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MDS builds homes and friendships

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Mobile, Ala.

The hand of God is often blamed for natural disasters, but Mennonite Disaster Service (MDS) is working so God gets credit for the cleanup as well.

An unusually active year for natural disasters, 2008 was also a year of growth for MDS. More than 4,800 people volunteered 26,316 days, in a record number of 14 projects.

At their annual All-Unit Meeting, Feb. 13–14 in Mobile, Ala., the binational organization heard testimonies, not only of homes rebuilt but of lives touched by the love of God.

“It’s more than just building houses,” said Sam Jones, bishop of a U.S. network of Mennonite churches. “It’s showing who God is. You are giving the love of God.”

In addition to responding to tornadoes, hurricanes, and summer flooding, MDS continues to rebuild homes destroyed in the wake of Hurricane Katrina in 2005. “It elevated our capacity to do long-term response,” says Jerry Klassen of Kelowna, B.C., MDS binational disaster response coordinator. Funding sources are declining, he observes, but the number of volunteers continues to be strong.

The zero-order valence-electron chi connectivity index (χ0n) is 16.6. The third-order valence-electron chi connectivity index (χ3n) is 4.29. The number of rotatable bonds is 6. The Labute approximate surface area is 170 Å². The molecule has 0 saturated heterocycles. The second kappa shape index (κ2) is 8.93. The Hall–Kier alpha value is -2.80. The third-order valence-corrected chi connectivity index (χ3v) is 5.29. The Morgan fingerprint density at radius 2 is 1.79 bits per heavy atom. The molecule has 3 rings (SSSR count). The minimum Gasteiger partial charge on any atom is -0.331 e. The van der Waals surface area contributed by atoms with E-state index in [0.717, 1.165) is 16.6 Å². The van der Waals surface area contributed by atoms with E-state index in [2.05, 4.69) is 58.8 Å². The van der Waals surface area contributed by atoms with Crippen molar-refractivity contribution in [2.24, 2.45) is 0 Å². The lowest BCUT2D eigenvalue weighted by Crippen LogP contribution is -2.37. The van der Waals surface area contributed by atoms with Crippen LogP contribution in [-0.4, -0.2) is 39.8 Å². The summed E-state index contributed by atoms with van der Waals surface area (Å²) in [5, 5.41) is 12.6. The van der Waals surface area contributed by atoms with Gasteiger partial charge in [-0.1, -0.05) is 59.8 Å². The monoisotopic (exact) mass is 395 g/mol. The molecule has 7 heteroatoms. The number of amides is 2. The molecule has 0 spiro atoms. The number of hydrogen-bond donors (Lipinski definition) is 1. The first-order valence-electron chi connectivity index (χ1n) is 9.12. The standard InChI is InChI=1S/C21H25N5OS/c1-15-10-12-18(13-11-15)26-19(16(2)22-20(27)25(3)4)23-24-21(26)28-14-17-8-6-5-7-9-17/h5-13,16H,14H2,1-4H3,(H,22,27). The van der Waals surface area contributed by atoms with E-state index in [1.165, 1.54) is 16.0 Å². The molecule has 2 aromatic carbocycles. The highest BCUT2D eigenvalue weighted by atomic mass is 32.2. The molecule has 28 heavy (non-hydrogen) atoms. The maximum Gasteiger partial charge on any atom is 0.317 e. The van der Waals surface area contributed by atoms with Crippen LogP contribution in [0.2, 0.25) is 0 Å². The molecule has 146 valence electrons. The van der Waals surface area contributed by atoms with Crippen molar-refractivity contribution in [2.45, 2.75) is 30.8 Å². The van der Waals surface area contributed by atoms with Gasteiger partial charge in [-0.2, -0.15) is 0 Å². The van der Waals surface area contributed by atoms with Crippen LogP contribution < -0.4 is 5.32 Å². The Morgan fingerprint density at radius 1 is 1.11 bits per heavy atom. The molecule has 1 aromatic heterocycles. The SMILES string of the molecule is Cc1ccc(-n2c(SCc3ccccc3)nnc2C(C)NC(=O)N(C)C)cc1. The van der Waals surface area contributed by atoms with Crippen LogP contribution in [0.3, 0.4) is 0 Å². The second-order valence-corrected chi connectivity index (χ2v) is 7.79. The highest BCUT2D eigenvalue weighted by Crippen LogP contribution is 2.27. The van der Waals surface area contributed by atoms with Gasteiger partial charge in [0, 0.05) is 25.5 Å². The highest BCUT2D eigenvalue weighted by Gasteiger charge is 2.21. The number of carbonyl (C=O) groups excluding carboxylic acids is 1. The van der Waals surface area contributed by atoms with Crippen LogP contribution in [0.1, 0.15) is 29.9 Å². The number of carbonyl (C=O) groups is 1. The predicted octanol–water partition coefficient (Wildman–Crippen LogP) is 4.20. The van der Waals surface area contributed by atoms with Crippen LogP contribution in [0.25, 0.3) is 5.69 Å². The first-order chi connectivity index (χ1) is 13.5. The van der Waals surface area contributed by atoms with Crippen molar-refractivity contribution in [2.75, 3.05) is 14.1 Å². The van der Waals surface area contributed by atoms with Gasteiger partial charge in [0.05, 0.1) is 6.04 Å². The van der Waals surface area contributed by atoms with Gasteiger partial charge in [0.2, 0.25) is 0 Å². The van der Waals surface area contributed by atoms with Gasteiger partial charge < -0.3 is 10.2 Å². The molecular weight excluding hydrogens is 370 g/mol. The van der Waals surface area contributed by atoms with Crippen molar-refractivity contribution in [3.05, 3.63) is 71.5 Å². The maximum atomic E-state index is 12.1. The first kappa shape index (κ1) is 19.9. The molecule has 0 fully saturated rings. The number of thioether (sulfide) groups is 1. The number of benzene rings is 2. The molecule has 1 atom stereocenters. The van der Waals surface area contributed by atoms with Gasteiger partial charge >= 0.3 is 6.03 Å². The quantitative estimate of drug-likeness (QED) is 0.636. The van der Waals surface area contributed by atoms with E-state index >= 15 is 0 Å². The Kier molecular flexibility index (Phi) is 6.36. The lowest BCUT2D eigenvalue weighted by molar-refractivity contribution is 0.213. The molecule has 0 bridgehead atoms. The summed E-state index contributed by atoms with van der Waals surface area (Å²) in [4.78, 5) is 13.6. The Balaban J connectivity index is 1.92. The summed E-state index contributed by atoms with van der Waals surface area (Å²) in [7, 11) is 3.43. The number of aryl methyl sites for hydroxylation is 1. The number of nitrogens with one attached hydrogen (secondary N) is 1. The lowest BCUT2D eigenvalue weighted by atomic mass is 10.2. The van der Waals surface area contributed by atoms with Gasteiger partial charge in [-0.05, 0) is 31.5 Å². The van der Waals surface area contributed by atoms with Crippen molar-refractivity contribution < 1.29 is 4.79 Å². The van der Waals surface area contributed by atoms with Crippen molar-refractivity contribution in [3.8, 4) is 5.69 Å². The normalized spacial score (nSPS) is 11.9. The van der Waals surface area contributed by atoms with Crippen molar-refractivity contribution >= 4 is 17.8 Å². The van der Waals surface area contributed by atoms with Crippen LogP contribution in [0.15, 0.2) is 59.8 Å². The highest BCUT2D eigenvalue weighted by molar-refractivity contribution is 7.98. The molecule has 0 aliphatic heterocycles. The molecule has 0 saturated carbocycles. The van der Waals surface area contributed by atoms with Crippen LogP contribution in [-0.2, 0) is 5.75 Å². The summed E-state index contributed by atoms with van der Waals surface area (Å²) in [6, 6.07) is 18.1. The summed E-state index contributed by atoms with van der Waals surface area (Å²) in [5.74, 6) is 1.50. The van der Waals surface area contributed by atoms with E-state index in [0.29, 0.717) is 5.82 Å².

Phil Maneikis, project director at an MDS camp near New Orleans says MDS volunteers need to meet high standards “because people know we’re Christians. We’ve had people say that they can see the joy of working for God on our faces.”

MDS recently built its first “seed home” outside Picher, Okla., in response to tornado damage. The area, home to 10 Native American tribes, experienced three federally declared disasters in 12 months. “The concept is to build relationships and serve needs,” says Henry Dueck, of Boissevain (Man.) MB Church, who worked on the project.

“You go to bless, but you come home blessed.”

—Karla Braun, from Meetinghouse and MDS reports

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